Growing up, our back door was a quick, 30-second jog from the Luginbuhl’s back door. I say back doors because there was no need to use the front door. Darv and my dad, who were on the faculty together at Bluffton University for about 30 years, were often found in the middle of one of their respective gardens or in Darv or Dad’s shop. Their wives — Evelyn and my mom — still share a friendship as close as sisters.

Our house was always filled with various pottery and ceramic items created by Darv. Because his son, Bill, and I were childhood buddies, my Christmas and birthday presents were often a ceramic pot filled with candy. When my husband and I married, my mom asked Darv to make a tea set for us. The gray and blue-glazed teapot and mugs are still in use after nearly 33 years.Tea-Set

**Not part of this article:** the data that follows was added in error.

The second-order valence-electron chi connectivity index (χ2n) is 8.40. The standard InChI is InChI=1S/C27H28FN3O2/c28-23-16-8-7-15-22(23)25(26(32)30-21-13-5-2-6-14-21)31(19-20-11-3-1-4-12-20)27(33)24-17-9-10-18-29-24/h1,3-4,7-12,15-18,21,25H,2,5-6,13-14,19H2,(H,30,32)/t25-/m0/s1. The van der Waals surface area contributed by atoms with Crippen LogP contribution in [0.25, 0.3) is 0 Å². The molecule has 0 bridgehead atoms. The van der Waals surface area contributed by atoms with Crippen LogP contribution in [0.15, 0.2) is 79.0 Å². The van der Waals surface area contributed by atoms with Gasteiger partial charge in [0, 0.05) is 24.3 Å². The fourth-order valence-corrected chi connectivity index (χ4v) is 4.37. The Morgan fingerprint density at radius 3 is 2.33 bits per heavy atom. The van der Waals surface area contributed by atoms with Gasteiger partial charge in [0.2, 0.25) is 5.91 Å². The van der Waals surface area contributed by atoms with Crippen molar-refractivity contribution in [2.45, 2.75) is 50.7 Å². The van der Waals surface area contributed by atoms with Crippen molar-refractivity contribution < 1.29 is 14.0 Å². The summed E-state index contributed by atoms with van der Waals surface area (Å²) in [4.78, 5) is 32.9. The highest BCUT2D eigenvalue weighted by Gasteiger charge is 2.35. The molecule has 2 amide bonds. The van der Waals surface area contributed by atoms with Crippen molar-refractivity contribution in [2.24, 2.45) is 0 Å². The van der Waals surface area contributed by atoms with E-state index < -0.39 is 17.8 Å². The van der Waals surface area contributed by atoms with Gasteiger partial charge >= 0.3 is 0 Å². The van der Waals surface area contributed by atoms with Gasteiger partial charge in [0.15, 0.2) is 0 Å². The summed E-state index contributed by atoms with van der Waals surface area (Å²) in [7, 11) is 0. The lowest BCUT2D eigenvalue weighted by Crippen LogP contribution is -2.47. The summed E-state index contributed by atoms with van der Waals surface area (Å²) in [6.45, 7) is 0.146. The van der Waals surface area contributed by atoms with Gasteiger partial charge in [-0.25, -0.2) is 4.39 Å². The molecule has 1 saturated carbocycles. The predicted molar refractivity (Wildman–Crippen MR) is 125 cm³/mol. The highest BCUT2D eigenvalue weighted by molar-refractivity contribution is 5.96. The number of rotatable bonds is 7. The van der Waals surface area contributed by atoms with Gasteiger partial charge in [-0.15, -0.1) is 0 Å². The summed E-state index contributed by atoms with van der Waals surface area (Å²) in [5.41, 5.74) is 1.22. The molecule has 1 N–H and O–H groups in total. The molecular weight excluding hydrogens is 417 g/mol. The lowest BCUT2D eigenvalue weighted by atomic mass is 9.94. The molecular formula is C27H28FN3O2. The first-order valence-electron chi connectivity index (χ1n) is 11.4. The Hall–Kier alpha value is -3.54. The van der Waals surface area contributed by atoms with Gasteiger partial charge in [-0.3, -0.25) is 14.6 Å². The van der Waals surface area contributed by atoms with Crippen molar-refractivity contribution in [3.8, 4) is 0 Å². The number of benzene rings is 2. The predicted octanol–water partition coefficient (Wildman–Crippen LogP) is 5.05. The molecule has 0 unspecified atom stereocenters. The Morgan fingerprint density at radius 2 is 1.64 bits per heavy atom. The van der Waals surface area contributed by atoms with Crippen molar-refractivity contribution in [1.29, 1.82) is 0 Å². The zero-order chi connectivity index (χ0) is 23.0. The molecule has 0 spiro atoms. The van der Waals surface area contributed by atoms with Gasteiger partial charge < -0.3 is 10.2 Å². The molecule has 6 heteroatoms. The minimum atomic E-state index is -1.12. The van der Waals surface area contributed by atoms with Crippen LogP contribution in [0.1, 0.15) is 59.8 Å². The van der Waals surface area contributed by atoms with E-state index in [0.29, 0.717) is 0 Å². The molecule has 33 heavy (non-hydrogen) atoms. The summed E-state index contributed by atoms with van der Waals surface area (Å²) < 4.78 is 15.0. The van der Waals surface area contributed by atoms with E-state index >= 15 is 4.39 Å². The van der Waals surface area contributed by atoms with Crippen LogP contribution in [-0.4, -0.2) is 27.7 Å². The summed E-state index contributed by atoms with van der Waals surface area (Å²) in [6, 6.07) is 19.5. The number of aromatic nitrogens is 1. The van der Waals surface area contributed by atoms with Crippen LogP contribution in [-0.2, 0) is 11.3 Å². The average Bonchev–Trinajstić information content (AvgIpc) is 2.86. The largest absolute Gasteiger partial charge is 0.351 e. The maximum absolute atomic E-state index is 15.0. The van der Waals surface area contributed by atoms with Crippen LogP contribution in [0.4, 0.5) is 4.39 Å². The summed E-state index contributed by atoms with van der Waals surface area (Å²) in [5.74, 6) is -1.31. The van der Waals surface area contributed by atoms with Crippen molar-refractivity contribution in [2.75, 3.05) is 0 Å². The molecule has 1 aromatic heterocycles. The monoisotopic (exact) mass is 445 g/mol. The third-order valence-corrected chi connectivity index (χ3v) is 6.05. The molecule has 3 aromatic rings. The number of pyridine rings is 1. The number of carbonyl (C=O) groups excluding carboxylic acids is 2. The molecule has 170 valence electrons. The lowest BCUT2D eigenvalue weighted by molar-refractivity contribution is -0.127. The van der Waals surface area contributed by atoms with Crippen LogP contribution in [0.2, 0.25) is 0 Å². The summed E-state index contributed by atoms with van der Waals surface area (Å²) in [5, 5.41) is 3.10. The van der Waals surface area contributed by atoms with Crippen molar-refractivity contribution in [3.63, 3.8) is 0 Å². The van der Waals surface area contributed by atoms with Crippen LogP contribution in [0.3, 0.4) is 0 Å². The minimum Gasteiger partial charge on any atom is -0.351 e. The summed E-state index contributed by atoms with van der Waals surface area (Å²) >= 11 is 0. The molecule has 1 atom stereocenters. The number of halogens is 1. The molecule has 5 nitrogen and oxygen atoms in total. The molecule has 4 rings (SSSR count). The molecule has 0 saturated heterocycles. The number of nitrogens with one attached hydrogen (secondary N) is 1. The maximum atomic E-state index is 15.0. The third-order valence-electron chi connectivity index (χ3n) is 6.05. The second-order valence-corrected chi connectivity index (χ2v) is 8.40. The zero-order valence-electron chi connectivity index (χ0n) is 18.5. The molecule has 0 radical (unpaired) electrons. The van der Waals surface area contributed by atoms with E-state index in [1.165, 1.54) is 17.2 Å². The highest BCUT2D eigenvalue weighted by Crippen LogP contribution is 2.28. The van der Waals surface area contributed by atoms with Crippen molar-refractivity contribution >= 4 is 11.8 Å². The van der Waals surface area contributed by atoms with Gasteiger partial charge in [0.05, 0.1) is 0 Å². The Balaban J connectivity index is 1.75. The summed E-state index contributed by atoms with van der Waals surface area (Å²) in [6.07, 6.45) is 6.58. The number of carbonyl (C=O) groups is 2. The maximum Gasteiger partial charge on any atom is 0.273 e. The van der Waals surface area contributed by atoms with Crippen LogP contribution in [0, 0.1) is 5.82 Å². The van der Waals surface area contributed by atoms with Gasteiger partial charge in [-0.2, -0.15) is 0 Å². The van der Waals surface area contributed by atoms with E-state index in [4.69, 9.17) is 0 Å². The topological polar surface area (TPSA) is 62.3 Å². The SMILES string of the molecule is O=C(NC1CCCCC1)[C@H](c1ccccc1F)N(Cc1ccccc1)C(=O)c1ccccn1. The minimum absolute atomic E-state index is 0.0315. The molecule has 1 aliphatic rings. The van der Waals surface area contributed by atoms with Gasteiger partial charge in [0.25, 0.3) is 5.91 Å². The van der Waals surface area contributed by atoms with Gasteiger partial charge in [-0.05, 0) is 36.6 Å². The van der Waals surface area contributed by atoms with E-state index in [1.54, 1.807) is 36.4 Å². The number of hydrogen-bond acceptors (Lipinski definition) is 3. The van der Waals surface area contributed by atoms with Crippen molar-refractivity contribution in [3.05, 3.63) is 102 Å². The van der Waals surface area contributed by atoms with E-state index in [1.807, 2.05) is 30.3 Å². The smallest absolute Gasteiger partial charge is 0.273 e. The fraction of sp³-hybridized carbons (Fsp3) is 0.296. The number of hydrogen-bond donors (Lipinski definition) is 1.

So when Darvin died yesterday at age 91, it felt as if a huge piece of this small, Swiss community had gone with him. No more would we hear his cheery, “Vie gehts?” Even in the past few years as he struggled with health issues that interfered with his mobility, that cheerfulness remained intact and conversations were always entertaining.

Little bits and pieces flit through my mind as I thought about Darv’s contributions to life in a small town, as well as to the wider art community. For as much as we knew him as a small-town Swiss boy who produced beautiful pottery and ceramics, the art world knew him as a creator of fine art and a man of great knowledge.

But there are other, more intimate memories — like Darv and Dad calling us  home from wherever we were playing. Darv could snap his tongue against the roof of his mouth so loud that we could hear him at the old college track field nearly a quarter mile from home. At the same time, Dad blew through a conch shell, producing a quirky “conch honk” that could be heard just as far away. Who needed cell phones? If we missed one, we’d hear the other.